Transboundary and Emerging Diseases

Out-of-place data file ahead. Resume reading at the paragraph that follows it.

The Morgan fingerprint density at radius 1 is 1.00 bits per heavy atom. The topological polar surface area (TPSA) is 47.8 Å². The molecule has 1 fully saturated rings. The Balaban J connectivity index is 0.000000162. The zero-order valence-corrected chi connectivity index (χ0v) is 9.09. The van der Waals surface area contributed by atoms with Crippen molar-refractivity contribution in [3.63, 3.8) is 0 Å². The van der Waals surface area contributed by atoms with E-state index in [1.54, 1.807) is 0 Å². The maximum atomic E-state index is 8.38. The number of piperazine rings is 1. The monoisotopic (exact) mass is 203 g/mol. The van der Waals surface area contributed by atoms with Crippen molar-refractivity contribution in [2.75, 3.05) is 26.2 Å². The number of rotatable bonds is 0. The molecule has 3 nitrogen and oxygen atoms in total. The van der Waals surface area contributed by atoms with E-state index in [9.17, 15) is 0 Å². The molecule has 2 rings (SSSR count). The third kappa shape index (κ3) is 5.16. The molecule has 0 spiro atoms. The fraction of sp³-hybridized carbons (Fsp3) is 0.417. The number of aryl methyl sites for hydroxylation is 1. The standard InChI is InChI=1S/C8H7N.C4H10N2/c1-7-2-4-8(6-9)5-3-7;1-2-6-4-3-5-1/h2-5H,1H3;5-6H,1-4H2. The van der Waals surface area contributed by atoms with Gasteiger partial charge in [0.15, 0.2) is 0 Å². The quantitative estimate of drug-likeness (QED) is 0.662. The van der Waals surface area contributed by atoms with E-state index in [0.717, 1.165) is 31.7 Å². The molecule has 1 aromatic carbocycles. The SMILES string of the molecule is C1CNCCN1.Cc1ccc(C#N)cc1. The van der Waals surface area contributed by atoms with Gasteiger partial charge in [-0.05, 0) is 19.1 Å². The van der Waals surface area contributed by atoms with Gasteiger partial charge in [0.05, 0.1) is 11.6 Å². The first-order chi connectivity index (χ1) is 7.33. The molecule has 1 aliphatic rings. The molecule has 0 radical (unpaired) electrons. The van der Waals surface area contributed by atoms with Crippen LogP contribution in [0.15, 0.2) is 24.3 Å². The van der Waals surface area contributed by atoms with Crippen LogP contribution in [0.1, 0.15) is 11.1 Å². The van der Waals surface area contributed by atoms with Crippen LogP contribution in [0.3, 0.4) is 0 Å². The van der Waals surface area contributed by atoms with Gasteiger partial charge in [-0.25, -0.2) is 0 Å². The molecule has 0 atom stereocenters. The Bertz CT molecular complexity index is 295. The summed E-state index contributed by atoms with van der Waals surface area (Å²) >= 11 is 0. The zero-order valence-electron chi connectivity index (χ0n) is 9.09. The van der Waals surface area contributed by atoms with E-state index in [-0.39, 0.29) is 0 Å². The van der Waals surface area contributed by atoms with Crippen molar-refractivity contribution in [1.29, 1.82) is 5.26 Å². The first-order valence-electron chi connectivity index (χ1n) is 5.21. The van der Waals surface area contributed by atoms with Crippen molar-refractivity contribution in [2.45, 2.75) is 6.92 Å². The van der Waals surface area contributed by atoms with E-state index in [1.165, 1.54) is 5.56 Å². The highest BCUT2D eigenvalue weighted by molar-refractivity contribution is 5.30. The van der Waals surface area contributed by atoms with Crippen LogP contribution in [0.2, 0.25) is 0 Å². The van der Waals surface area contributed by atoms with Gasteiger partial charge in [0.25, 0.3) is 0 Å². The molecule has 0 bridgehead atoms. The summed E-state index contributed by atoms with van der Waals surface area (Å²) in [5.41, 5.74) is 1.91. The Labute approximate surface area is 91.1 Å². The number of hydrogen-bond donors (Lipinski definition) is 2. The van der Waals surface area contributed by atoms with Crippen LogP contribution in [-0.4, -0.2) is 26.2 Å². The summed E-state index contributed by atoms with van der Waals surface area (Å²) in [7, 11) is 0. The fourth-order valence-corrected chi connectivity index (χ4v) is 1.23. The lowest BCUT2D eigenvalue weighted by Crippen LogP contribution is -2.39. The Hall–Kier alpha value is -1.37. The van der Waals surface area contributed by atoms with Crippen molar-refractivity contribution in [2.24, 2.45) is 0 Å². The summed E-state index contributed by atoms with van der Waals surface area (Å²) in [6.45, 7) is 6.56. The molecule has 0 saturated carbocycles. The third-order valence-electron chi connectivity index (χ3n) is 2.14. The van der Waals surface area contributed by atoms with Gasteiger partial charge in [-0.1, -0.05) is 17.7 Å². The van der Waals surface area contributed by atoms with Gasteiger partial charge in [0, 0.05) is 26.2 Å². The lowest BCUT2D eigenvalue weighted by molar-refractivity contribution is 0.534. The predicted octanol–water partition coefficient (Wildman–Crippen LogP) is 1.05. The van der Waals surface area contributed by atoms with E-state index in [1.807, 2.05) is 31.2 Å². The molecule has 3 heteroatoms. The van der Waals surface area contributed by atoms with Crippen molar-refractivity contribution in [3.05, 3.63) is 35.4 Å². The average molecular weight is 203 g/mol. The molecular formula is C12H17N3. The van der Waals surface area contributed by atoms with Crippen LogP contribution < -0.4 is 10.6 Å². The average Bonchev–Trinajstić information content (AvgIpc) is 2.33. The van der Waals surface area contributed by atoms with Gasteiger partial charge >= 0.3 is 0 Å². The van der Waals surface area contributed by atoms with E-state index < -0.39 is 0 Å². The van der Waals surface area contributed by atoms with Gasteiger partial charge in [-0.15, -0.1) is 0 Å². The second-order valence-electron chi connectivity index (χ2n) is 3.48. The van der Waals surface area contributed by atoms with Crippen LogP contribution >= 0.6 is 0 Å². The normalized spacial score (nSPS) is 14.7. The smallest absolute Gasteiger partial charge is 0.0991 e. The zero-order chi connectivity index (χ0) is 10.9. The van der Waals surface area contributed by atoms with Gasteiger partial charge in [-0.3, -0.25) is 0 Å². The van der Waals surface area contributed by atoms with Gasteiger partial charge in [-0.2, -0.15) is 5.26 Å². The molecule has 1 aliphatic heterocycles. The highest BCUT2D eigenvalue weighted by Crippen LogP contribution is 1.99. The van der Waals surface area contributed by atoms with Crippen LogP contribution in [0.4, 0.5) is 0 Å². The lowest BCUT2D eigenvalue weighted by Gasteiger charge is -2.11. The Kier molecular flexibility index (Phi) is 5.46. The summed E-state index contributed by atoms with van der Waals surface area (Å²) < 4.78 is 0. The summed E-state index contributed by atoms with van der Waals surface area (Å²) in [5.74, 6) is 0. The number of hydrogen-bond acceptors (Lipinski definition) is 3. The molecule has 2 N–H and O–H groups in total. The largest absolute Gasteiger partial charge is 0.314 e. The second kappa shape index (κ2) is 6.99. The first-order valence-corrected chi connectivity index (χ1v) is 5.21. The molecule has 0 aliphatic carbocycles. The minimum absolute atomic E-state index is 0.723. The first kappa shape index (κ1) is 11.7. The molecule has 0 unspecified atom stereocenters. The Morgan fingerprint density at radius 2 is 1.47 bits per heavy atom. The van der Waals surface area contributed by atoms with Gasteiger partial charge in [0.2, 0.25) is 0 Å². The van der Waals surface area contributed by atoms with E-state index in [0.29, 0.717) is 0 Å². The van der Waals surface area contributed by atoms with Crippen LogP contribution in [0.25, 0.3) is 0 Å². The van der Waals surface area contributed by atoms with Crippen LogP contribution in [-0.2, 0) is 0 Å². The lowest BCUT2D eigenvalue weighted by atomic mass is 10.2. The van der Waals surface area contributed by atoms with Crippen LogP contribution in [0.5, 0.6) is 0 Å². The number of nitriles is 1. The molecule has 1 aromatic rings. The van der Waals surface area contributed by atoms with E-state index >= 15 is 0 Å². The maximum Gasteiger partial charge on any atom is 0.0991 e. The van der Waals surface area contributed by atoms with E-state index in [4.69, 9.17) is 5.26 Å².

Numerous unknown factors influence anthrax epidemiology in multi‐host systems, especially at wildlife/livestock/human interfaces. Serology tests for anti‐anthrax antibodies in carnivores are useful tools in identifying the presence or absence of Bacillus anthracis in a range. These were employed to ascertain whether the disease pattern followed the recognized high‐ and low‐risk anthrax zonation in Zimbabwe and also to establish whether anthrax was absent from Hwange National Park in which there have been no reported outbreaks. African lions (Panthera leo) (n = 114) drawn from free‐range protected areas and captive game parks located in recognized high‐ and low‐risk zones across Zimbabwe were tested for antibodies to anthrax PA antigen using the ELISA immunoassay. A random selection of 27 lion sera samples comprising 17 seropositive and 10 seronegative sera was further tested in the species‐independent toxin neutralization assay (TNA) in order to validate the former as a surveillance tool for anthrax in African lions. Using the ELISA‐PA immunoassay, 21.9% (25/114) of the lions tested positive for antibodies to anthrax. Seropositivity was recorded in all study areas, and there was no significant difference (p = .852) in seropositivity between lions in high‐ and low‐risk anthrax zones. Also, there was no significant difference (McNemar’s chi‐square test = 0.9, p = .343) in the proportion of lions testing positive to anti‐PA anthrax antibodies on ELISA‐PA immunoassay compared with the TNA, with fair agreement between the two tests [kappa (K) statistic = 0.30; 0.08 < K<0.613]. Results of this study indicate that anthrax could be more widespread than 42 currently realized in Zimbabwe, and present in recognized high‐ and low‐risk zones, including 43 where it has not been reported in over 20 years such as Hwange National Park. This is also the 44 first report documenting the presence of anthrax lethal toxin‐neutralizing antibodies in naturally 45 infected carnivores, further confirming exposure to B. anthracis. The research results point to a 46 need for revisiting the currently recognized anthrax risk zones in Zimbabwe. This should be based 47 on improved surveillance of the disease in both wild and domestic animals for better understanding and control of the disease.